Institutional Evolution in the Mekong River Basin: Ensuring a Smooth Flow

Institutional Evolution in the Mekong River Basin: Ensuring a Smooth Flow

Presentation Type:
Oral Presentation

Sandeep Chulani, City University of Hong Kong, Hong Kong

As climate change continues to put pressure on freshwater resources in Asia, how countries manage and share resources will be vital to ensuring access for all. Existing research has shown that institutions bear the highest likelihood of managing transboundary rivers in ways that are the most sustainable in maintaining water supplies. In the Mekong River Basin, two such institutions exist, both with the stated aims of cooperation, albeit with different institutional makeups. This study seeks to consider how the Mekong River Commission and the Lancang Mekong Cooperation shape national policies towards the river’s water, particularly towards the building of dams as a means to enable economic growth via power generation. Building on existing frameworks of interdependence, the question asked is: to what extent can existing theories pertaining to neoliberal institutionalism explain state behaviour towards water resources; and does building dams serve as a solution or a constraint to a good flow of both relations and water?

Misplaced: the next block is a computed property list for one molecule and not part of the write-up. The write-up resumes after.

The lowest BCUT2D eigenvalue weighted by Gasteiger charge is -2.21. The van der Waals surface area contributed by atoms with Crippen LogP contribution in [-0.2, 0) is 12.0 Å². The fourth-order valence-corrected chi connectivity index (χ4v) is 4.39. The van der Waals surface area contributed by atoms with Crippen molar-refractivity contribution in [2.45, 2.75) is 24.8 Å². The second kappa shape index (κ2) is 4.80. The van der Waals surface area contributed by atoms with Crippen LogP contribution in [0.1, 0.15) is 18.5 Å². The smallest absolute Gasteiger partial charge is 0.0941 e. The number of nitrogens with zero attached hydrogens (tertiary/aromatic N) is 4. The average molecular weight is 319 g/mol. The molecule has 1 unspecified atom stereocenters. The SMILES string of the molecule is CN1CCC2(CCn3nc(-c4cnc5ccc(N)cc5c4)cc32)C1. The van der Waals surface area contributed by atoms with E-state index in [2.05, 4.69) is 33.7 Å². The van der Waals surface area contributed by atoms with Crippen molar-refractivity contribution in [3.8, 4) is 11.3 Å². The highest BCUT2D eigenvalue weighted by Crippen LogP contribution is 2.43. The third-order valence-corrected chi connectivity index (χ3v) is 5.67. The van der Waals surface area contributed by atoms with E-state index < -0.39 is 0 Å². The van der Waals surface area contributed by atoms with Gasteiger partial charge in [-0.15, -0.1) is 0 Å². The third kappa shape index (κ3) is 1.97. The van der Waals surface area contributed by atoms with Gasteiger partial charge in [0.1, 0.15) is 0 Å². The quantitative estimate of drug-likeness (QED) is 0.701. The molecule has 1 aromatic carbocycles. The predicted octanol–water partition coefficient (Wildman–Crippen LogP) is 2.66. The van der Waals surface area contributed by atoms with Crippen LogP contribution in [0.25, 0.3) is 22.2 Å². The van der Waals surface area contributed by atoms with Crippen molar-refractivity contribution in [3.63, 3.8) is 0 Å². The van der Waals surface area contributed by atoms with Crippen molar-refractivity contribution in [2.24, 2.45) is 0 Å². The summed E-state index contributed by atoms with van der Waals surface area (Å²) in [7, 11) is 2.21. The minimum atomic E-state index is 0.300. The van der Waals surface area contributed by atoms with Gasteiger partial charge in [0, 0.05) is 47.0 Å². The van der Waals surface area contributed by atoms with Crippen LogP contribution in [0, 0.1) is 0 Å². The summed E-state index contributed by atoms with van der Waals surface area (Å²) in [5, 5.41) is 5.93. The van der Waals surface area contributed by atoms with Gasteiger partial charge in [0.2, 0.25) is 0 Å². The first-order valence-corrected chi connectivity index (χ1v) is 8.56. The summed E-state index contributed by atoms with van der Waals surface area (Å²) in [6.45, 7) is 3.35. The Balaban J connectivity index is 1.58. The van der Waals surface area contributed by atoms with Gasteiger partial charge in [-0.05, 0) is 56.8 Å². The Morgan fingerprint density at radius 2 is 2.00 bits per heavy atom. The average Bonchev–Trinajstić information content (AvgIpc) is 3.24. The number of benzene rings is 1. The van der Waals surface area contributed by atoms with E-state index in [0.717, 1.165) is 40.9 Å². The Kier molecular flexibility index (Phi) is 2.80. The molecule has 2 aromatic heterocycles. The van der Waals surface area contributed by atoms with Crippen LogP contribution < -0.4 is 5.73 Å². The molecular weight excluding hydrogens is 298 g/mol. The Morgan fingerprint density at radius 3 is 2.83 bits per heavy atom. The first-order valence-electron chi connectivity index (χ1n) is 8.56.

Proper understanding of how institutions shape national policies and vice-versa is crucial to ensuring more effective water management. I argue that the traditional understanding of liberal institutions falls short of explaining why dams are built on the Mekong. Instead, an alternative framework of international cooperation is required to engage with the Mekong institutions in order to secure water supplies. Drawing on recent Chinese and regional literature, this paper will show the current liberal international order focuses excessively on internal development, hence promotes dams, which eschews transboundary environmental - and ultimately human - concerns.

Presentation Date/Time: Sunday, December 11, 2022 (14:00)
Session: Session 3
Room: Inthanin Room

Posted by IAFOR

Find a Presentation

  • Reset